On Friday, Secretary of State John Kerry will confront Saudi disquiet face-to-face
Washington appears intent on avoiding alienating more moderate elements in the Iranian government
It shouldn’t be difficult for the White House to pick between Saudi Arabia and Iran.
After all, the desert kingdom, now locked in an escalating showdown with Tehran that threatens to send the Middle East spiraling further into an abyss of instability, is a steadfast ally long at the center of American policy toward the region.
America, meanwhile, has waged a diplomatic, strategic and covert struggle with Iran since the Islamic Revolution in 1979. It has branded the country a state-sponsor of terror and is frequently blasted in Iran as the “Great Satan.”
Yet Washington has done everything it can to avoid coming down too strongly on one side or the other in the current showdown, which has seen Riyadh and Tehran break off diplomatic relations, freeze trade and travel links, broaden a regional proxy war and engage in a public relations battle over who is to blame for the region’s torment.
“We’re of course concerned by any of these escalating tensions and the potential for an impact,” said Pentagon spokesman Peter Cook earlier this month. “We would ask for cooler heads to prevail here and for both sides to do what they can to try and lower the tension level.”
Changing regional dynamics
The measured American response is more than just another instance of the Obama administration trying to keep its distance from the Middle East. It’s a sign of changing power dynamics in a region that has been reordered by a hardening of sectarian lines and the tumult unleashed by civil wars in Syria and Iraq and the rise of ISIS.
That reordering has deeply alarmed the Saudis, who have long feared a rising Iran and have lost trust in the United States in recent years, particularly as the Iran nuclear deal was clinched.
On Friday, Secretary of State John Kerry will confront Saudi disquiet face-to-face when he arrives for a visit to Riyadh and seeks to reassure the kingdom, which has recently experienced a leadership transition.
Yet so far, the U.S. reaction to the Saudi-Iran showdown has been characterized more by a desire to halt further escalations rather than jump into the fray to back an old ally or try to steer toward a certain outcome.
The U.S. initiative to engineer a political transition in Syria – as far-fetched as it may seem as the vicious civil war grinds on – depends on the Saudis and the Iranians buying into the concept. And few expect the threat of ISIS to be defused without stabilizing Syria, where chaos has allowed the terror organization to flourish.
In his comments, Cook spoke of the need for de-escalation between Iran and Saudi Arabia because such confrontation is “not conducive to the important fight that needs to be waged against (ISIS).”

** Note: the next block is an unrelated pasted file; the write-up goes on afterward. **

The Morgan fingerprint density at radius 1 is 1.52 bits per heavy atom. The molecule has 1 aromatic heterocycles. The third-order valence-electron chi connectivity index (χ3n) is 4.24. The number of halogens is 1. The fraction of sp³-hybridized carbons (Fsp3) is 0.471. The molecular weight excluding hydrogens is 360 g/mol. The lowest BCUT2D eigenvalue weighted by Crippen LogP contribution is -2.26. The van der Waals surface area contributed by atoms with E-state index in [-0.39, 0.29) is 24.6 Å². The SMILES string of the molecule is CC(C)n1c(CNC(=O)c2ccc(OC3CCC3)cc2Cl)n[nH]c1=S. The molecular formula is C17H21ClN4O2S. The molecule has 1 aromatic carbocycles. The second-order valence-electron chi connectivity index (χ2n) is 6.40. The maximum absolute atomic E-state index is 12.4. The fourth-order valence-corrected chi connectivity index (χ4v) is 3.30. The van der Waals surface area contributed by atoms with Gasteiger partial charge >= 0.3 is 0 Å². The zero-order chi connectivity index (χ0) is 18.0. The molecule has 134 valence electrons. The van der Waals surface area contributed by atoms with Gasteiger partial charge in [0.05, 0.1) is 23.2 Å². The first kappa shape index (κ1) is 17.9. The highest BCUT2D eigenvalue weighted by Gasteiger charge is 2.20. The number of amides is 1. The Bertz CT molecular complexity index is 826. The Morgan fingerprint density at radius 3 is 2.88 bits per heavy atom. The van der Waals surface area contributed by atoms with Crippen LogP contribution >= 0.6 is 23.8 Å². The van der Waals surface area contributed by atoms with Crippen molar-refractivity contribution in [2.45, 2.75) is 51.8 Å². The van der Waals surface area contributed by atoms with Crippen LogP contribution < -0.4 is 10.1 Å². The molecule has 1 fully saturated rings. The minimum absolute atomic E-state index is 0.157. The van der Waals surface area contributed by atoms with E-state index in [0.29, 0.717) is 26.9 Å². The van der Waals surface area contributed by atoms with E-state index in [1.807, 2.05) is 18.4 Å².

Washington also appears intent on avoiding alienating more moderate elements in the Iranian government in order to preserve the nuclear pact, reached in July, that will form the centerpiece of President Barack Obama’s foreign policy legacy.
Even Iran’s capture of 10 U.S. sailors who had drifted into Iranian waters last Tuesday didn’t derail the deal, with the U.S. quickly securing their release. Indeed, implementation of the deal went ahead as scheduled this weekend, at the same time that five Iranian-Americans were freed from detention in Iran as part of a prisoner exchange.
“The secretary is very concerned with the direction this thing is going,” one senior official said of the Iran-Saudi escalation. “It’s very unsettling to him that so many nations are choosing not to engage. With so much turmoil in the region, the last thing we need is for people not to be having conversations.”
The U.S. position, however, is complicated by the fact that American influence with the Saudis is not what it once was, given the intense strain introduced into the relationship during the Obama presidency.
The government in Riyadh is simultaneously deeply alarmed at what it views as hegemonic Iranian activity throughout the Middle East and its belief that the Obama administration has failed to assess the true scope and nature of the threat.
“What we are seeing going on there is to some extent what happens when U.S. allies go off playbook when they don’t think the U.S. is appropriately engaged with tackling the challenges of the region,” said David Weinberg, a Saudi expert at the Foundation for the Defense of Democracies.
The crisis began earlier this month when Sunni-ruled Saudi Arabia executed Shiite cleric Nimr al-Nimr and 46 other men. The killings were followed by the storming of the Saudi embassy in Tehran, where the cleric had many adherents, and the situation deteriorated a few days later when Iran accused the Saudis of deliberately targeting its embassy in an airstrike in Yemen, where the two nations are on either sides of a civil war. From there, official relations, trade and travel ties were scrapped, with several of Saudi Arabia’s Gulf allies following suit.
U.S. officials have made clear that they advised the Saudi government not to execute Nimr. But the Saudis went ahead anyway, fueling a perception in Washington that the move was intended partly as a deliberate effort to prod Iran and to highlight the erosion of U.S. sway over the government in Riyadh.